This is not to say that what Tainter offers is wrong, but it is most definitely incomplete. Virtue cannot be quantified, and if it can be quantified it is not virtue, but that does not mean that virtue, as well as other intangible cultural characteristics, do not exist and are not critically important for the growth and decline of a civilization, or for the globe itself. All this is pretty obvious, actually, just prettied up with graphs and attempts at quantification. Tainter applies his diminishing marginal returns analysis broadly, to everything from agriculture to scientific progress.
Along with James C.
Collapse of Complex Societies by Joseph A. Tainter
Scott in “Against the Grain,” Tainter thinks that the costs of a complex society may simply exceed its benefits to the people in that society, who will therefore be better off at a less complex level of organization. A collapsed society has not failed to adapt; it has taken the best path available.
We may listen to tunes on a reed flute rather than Bach, and die in our twenties, but at least our marginal returns on investing in complexity will be up!
He nods vaguely in this direction when answering the anticipated criticism that he does not take into account possible equilibria, but only vaguely. Arguably this make sense, for all past complex societies have been strongly hierarchical in nature. However, there is a plausible argument that modern technology, as well as modern habits of thought, whatever their drawbacks may be, permit a society to be organized with dispersed problem solving by networks, which may, to some extent, be immune from diminishing returns.
Finally, Tainter applies his model to today. He notes that the modern world is different, not in its possible non-hierarchical approach to complexity, but in that collapse can only occur in a power vacuum, where no competitor will move in immediately, and no such power vacuum exists in the modern world on any relevant scale. This is an interesting book. First published in the late 80’s, it warrants renewed attention nowadays in light of all the end-of-the world hysterias currently emanating from concerns over economic turmoil, religious strife, nuclear terrorism, viral epidemics, and climate change.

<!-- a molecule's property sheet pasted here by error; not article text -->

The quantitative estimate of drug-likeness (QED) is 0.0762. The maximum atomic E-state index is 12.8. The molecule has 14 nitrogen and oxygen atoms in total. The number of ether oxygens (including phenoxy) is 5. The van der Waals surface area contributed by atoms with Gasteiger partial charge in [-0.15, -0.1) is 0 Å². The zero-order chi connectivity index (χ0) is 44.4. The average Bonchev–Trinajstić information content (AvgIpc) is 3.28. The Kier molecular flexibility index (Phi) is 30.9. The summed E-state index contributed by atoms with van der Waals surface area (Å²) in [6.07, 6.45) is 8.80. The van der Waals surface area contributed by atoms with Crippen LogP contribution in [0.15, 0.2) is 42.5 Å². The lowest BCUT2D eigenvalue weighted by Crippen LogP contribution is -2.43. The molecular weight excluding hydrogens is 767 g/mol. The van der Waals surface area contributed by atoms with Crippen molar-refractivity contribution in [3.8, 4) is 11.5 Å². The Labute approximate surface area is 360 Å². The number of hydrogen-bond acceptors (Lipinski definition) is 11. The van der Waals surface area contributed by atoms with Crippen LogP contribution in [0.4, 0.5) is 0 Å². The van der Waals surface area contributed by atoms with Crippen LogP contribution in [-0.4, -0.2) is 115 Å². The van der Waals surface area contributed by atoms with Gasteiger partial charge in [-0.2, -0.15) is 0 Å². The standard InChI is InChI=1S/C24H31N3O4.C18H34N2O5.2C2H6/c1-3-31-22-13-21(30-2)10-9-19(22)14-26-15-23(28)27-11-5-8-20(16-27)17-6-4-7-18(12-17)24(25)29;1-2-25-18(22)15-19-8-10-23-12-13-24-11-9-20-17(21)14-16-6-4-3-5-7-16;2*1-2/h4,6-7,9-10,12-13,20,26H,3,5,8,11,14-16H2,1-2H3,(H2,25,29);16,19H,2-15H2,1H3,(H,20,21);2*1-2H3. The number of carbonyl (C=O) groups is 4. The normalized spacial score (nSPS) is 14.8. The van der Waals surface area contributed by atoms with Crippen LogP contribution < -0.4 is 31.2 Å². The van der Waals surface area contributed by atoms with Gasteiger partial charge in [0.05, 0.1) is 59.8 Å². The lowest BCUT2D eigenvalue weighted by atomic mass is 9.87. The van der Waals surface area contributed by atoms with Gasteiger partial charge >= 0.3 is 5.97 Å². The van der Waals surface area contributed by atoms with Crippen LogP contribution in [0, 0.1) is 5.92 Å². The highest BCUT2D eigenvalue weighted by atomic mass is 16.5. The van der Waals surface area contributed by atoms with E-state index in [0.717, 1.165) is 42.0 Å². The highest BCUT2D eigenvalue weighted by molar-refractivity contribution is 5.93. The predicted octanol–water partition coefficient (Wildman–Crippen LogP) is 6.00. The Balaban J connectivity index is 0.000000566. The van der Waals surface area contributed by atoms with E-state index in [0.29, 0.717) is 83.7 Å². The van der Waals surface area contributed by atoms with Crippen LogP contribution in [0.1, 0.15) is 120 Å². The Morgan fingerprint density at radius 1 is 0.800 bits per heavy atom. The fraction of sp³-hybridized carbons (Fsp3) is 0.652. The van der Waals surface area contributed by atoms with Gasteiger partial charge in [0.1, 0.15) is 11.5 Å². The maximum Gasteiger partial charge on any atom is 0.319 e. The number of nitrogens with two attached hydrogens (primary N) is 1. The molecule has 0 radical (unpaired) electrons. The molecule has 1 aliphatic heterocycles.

Even if most of us don’t believe the worst is yet upon us, it’s hard not to worry with so many books and movies out there depicting post-industrial societies where humans are left with their animal needs and violent proclivities, but none of the protections afforded by modern civilization.
Joseph Tainter, though, is no hysteric. He’s a buttoned-down scholar without any apparent pre-conceived agenda and certainly no intent to sensationalize. He’s actually a little boring, and casual readers expecting lurid thrills from this book are likely to put it down after the first few pages. Like other students of history over the years, he seems haunted by the fact that so many of the world’s once-vibrant civilizations have vanished for no obvious reason.
The tasks he’s taken on to himself here are to a catalogue the major lost civilizations b summarize known facts surrounding their rise and fall c distill the academic literature regarding the causes of societal collapse down to a handful common theories, and d establish the framework for his own general theory.
Since it’s obvious from the start of the book that he’s ultimately looking forward into dynamics that might one day lead to the demise of our own world, this book really grabs your attention once you begin to suspect he may know what he’s talking about.
Tainter starts with a brief survey of eighteen vanished civilizations around the world which provide the substance for his study. His professional discipline is archeology, and several of his societies are ones, like the Minoans and the Chacoans, about which archeology tells us everything we know, since they left no written records.
For others, like the ancient Romans and China’s Western Chou Empire, he intrudes onto historians’ turf because the written record provides a key part of the story.